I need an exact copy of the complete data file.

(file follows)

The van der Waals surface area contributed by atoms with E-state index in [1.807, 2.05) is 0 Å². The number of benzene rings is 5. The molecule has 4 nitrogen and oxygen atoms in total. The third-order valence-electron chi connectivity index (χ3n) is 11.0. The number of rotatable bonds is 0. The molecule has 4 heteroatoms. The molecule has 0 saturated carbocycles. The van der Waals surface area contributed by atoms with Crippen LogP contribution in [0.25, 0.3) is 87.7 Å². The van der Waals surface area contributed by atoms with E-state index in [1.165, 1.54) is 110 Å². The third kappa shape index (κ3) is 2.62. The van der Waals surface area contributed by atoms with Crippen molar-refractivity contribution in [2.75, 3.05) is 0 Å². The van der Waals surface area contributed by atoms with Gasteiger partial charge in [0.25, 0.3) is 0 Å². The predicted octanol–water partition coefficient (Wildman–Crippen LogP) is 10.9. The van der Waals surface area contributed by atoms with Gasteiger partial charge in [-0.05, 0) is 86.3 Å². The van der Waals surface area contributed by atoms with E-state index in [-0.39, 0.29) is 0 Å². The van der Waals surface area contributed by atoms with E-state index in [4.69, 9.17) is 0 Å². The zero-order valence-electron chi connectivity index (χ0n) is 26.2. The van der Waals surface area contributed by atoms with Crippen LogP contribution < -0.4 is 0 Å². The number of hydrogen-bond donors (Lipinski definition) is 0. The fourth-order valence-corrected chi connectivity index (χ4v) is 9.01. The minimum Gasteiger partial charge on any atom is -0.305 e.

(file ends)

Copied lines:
The van der Waals surface area contributed by atoms with E-state index in [1.807, 2.05) is 0 Å². The number of benzene rings is 5. The molecule has 4 nitrogen and oxygen atoms in total. The third-order valence-electron chi connectivity index (χ3n) is 11.0. The number of rotatable bonds is 0. The molecule has 4 heteroatoms. The molecule has 0 saturated carbocycles. The van der Waals surface area contributed by atoms with Crippen LogP contribution in [0.25, 0.3) is 87.7 Å². The van der Waals surface area contributed by atoms with E-state index in [1.165, 1.54) is 110 Å². The third kappa shape index (κ3) is 2.62. The van der Waals surface area contributed by atoms with Crippen molar-refractivity contribution in [2.75, 3.05) is 0 Å². The van der Waals surface area contributed by atoms with Gasteiger partial charge in [0.25, 0.3) is 0 Å². The predicted octanol–water partition coefficient (Wildman–Crippen LogP) is 10.9. The van der Waals surface area contributed by atoms with Gasteiger partial charge in [-0.05, 0) is 86.3 Å². The van der Waals surface area contributed by atoms with E-state index in [-0.39, 0.29) is 0 Å². The van der Waals surface area contributed by atoms with E-state index in [4.69, 9.17) is 0 Å². The zero-order valence-electron chi connectivity index (χ0n) is 26.2. The van der Waals surface area contributed by atoms with Crippen LogP contribution < -0.4 is 0 Å². The number of hydrogen-bond donors (Lipinski definition) is 0. The fourth-order valence-corrected chi connectivity index (χ4v) is 9.01. The minimum Gasteiger partial charge on any atom is -0.305 e.